Menu | Rating System | Guest Book | Archived Reviews:
A | B | C | D | E | F | G | H | I | J | K | L | M | N | O | P | Q | R | S | T | U | V | W | X | Y | Z

  Outside Closer  


Release Date:


Reviewed by:

Roughly four years later, Hood have returned with a follow-up to their breakthrough LP, Cold House. Like that earlier disc, Outside Closer is a rich blend of light guitarwork, British-accented vocals, and strange electronic sounds and effects. The truth of the matter here is that, in a sense, this is Cold House Part 2.

That said, i find after repeated listens that i like the sequel better than the original, on the whole. There is no song here as eerily beautiful as Branches Bare, but overall the music is better mixed and, well, a little more upbeat than it is on Cold House. Hood are just not a "puppies and rainbows" type of band, but Cold House seemed particularly bleak even for them, with the music buried under a weight of minor chords, sad vocals, and leaden skies. Outside Closer is more upbeat in a very slight way. The overall mood of this album is more positive than that of the previous one. I can't quantify this, but i know that i can listen to this album without thinking that i need to go take a nap in order to cheer up.

Outside Closer starts with (Int), a strange little dramatic intro of light guitar and dramatic wordless vocals that is over in 40 seconds. The Negatives follows, with a loping hand-clapped beat. This song builds to a nice guitar and strings drone in the middle, and is decent enough. The next tune, though, is one of Hood's best works. It's called Any Hopeful Thoughts Arrive and begins with a stuttering drum machine chugging out an intense little beat. To this, Hood add layers of guitar arpeggios, voice, strings, bass, and horns. I love when Hood use those melancholy, long, slow horn notes that they use, and here the horn provides a delightful contrast to the guitarwork and voice. This is a lovely, complex song, with a lot going on in it.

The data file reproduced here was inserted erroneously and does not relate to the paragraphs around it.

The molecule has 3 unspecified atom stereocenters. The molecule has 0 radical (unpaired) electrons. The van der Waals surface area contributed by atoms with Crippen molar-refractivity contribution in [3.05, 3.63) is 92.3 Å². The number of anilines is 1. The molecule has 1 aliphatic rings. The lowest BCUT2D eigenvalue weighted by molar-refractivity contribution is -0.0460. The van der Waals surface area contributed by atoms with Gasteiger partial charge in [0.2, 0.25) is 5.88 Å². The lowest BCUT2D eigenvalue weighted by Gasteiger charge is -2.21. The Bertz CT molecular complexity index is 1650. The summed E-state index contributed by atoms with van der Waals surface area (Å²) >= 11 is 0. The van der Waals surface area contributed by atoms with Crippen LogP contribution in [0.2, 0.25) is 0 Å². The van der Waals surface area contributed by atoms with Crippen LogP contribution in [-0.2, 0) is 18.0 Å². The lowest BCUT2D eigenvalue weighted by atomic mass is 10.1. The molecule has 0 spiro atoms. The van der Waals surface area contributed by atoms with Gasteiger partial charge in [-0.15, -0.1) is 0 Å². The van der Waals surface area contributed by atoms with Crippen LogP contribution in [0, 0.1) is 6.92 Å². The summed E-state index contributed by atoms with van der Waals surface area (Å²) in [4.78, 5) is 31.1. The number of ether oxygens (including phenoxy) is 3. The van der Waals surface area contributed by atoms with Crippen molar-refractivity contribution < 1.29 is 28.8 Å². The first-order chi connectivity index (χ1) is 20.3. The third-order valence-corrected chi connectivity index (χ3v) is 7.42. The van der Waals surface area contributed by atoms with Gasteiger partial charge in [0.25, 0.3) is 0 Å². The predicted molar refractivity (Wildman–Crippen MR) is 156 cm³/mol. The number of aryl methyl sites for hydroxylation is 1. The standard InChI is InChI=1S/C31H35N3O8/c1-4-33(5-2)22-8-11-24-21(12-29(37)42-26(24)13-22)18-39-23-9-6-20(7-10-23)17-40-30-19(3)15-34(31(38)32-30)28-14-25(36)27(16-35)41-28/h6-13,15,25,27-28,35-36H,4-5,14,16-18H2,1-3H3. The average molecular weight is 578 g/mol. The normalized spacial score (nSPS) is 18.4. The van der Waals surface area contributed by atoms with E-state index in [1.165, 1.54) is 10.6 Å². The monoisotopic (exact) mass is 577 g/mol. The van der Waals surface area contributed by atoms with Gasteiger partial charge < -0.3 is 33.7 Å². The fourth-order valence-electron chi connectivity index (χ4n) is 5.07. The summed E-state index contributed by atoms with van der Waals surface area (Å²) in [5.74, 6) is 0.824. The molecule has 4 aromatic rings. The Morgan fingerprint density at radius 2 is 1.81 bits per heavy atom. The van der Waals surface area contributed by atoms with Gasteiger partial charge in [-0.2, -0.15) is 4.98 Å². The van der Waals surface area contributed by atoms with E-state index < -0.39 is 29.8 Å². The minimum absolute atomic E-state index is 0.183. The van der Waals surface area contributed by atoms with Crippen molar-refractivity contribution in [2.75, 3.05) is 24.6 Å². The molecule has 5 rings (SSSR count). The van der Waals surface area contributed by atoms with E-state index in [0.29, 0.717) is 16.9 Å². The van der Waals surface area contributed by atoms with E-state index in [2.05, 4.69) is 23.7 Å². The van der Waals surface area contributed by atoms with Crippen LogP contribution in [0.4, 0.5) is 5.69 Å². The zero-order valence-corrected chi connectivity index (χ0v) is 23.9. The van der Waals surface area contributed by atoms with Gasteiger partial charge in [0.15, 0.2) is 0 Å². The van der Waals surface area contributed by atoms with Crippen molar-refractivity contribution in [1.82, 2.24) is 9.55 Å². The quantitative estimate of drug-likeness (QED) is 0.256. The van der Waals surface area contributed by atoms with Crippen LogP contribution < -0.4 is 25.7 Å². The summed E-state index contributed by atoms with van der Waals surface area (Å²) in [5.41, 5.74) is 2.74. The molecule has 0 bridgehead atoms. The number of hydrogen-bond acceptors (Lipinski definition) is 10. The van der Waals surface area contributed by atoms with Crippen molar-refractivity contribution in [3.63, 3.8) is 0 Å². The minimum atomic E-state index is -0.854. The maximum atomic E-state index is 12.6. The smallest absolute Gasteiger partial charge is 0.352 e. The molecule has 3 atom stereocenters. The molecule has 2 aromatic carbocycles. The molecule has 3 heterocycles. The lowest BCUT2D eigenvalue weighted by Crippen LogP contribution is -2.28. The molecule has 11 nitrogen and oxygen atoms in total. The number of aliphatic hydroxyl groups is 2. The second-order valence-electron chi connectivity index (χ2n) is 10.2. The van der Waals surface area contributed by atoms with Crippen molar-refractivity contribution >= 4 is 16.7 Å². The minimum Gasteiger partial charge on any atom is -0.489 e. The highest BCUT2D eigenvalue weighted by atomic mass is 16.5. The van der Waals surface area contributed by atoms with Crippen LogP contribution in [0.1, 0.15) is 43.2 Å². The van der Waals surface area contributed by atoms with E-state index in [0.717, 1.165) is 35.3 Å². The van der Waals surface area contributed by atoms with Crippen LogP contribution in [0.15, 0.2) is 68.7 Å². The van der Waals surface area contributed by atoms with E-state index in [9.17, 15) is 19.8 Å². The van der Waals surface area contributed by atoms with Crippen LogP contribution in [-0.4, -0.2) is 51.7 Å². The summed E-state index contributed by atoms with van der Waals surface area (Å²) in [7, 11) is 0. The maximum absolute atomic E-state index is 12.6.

Hood follow with End of One Train Working. This is a slower number, with slight guitar and mellow strings. The thing that i like best about this tune is the vocal layering. Well, not so much layering as production i guess. Basically, if you listen on headphones it sounds like, standing in the background at the recording studio, was someone singing slightly off key and clapping their hands enthusiastically to the song. It makes for a real fun feel, despite the song's slow pace. The next tune, Winter 72, is noisier, showing that Hood still own all of those distortion pedals which they started off their career with. This song sounds like what i would imagine a collaboration between Lee "Scrach" Perry and Sonic Youth would sound like. It's interesting, but i know that this song will annoy people with a low "noise tolerance threshold".

The Lost You is next, and i will stand with what i said about this song in my review of the single that it comes from. Basically, this song's heavily cut and pasted beat was off-putting at first, but the lovely melody won me over, and i have to concede that is a really cool tune.

Hood follow this with another great tune, Still Rain Fell, which starts with light drums, strings, and guitar. The voice sounds great here, almost more confident than it normally is. Towards the end, the whole song gets nicely dubby, with heavily echoed drums. It fades into a song titled 1. Fading Hills (yes, it lists the number on the track listing!). This is a mellow meandering tune that features some really nice echoed piano and horn work in the middle. It's a pleasant song, but not the strongest on this album.

Up next is Closure, which starts with a nice thunking drum beat, and a sample of someone walking across a wooden floor to play piano. An interesting effect, and the drum beat is really great here. Then horns and guitar come in, and this song meanders along nicely for seven and a half minutes (making it the longest tune on this album). It is a fun, complex song built out of layers of strings, voice, drums, guitar, and horns, all competing with each other. Very lovely.

Finally, Hood end with a sort of musical post-script, a short tune called This Is It Forever. This track mostly consists of a low organ drone with some distorted voice. It sounds sad, as it slowly drifts off…

I really like this record. I think it takes what Hood have been doing lately, and does it better and in an more upbeat fashion. Hood continue to blend indie rock, post-rock, and IDM together into a fun and organic whole.

That last song title though. Surely they don't mean it? This can't be IT, can it? Well, i for one hope it's not. Hood can take all the time the need, if they keep putting out albums this wonderful.

Related Links:
  EP: Home Is Where It Hurts
Album: Cold House
Concert: Mon.18.Mar.02
Concert: Wed.27.Mar.02
Single: You Show No Emotion at All
Split 7": You Shins Break My Heart (with Themselves)
EP: The Lost You

Return to the top of this page. | Return to the Album Review menu.